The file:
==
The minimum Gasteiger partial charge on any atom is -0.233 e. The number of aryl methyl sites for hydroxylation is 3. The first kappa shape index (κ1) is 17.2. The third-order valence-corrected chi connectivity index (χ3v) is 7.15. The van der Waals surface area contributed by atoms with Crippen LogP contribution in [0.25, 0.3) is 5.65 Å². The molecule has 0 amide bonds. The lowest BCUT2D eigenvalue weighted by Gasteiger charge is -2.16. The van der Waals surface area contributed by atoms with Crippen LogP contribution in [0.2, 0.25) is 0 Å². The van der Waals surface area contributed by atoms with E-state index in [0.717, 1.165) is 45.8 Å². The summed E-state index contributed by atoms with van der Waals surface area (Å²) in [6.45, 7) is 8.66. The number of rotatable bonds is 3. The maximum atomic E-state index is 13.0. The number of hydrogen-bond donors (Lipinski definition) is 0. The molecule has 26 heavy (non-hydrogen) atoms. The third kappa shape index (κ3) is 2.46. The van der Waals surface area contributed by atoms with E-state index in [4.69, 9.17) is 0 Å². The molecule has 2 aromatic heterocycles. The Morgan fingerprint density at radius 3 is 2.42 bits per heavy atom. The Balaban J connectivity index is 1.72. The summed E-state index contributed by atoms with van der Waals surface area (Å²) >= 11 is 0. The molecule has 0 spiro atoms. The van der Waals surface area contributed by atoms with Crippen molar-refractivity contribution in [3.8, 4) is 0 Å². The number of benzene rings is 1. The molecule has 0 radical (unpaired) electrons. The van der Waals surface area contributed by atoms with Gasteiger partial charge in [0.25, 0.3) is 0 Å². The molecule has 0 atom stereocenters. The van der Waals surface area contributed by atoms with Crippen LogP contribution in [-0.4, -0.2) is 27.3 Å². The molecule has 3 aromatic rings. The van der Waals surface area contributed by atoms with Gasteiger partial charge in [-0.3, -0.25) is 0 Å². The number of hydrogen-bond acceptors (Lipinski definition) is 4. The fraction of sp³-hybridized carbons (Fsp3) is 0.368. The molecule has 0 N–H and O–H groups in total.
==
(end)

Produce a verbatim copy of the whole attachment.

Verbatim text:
The minimum Gasteiger partial charge on any atom is -0.233 e. The number of aryl methyl sites for hydroxylation is 3. The first kappa shape index (κ1) is 17.2. The third-order valence-corrected chi connectivity index (χ3v) is 7.15. The van der Waals surface area contributed by atoms with Crippen LogP contribution in [0.25, 0.3) is 5.65 Å². The molecule has 0 amide bonds. The lowest BCUT2D eigenvalue weighted by Gasteiger charge is -2.16. The van der Waals surface area contributed by atoms with Crippen LogP contribution in [0.2, 0.25) is 0 Å². The van der Waals surface area contributed by atoms with E-state index in [0.717, 1.165) is 45.8 Å². The summed E-state index contributed by atoms with van der Waals surface area (Å²) in [6.45, 7) is 8.66. The number of rotatable bonds is 3. The maximum atomic E-state index is 13.0. The number of hydrogen-bond donors (Lipinski definition) is 0. The molecule has 26 heavy (non-hydrogen) atoms. The third kappa shape index (κ3) is 2.46. The van der Waals surface area contributed by atoms with E-state index in [4.69, 9.17) is 0 Å². The molecule has 2 aromatic heterocycles. The Morgan fingerprint density at radius 3 is 2.42 bits per heavy atom. The Balaban J connectivity index is 1.72. The summed E-state index contributed by atoms with van der Waals surface area (Å²) >= 11 is 0. The molecule has 0 spiro atoms. The van der Waals surface area contributed by atoms with Crippen molar-refractivity contribution in [3.8, 4) is 0 Å². The number of benzene rings is 1. The molecule has 0 radical (unpaired) electrons. The van der Waals surface area contributed by atoms with Gasteiger partial charge in [0.25, 0.3) is 0 Å². The molecule has 0 atom stereocenters. The van der Waals surface area contributed by atoms with Crippen LogP contribution in [-0.4, -0.2) is 27.3 Å². The molecule has 3 aromatic rings. The van der Waals surface area contributed by atoms with Gasteiger partial charge in [-0.3, -0.25) is 0 Å². The number of hydrogen-bond acceptors (Lipinski definition) is 4. The fraction of sp³-hybridized carbons (Fsp3) is 0.368. The molecule has 0 N–H and O–H groups in total.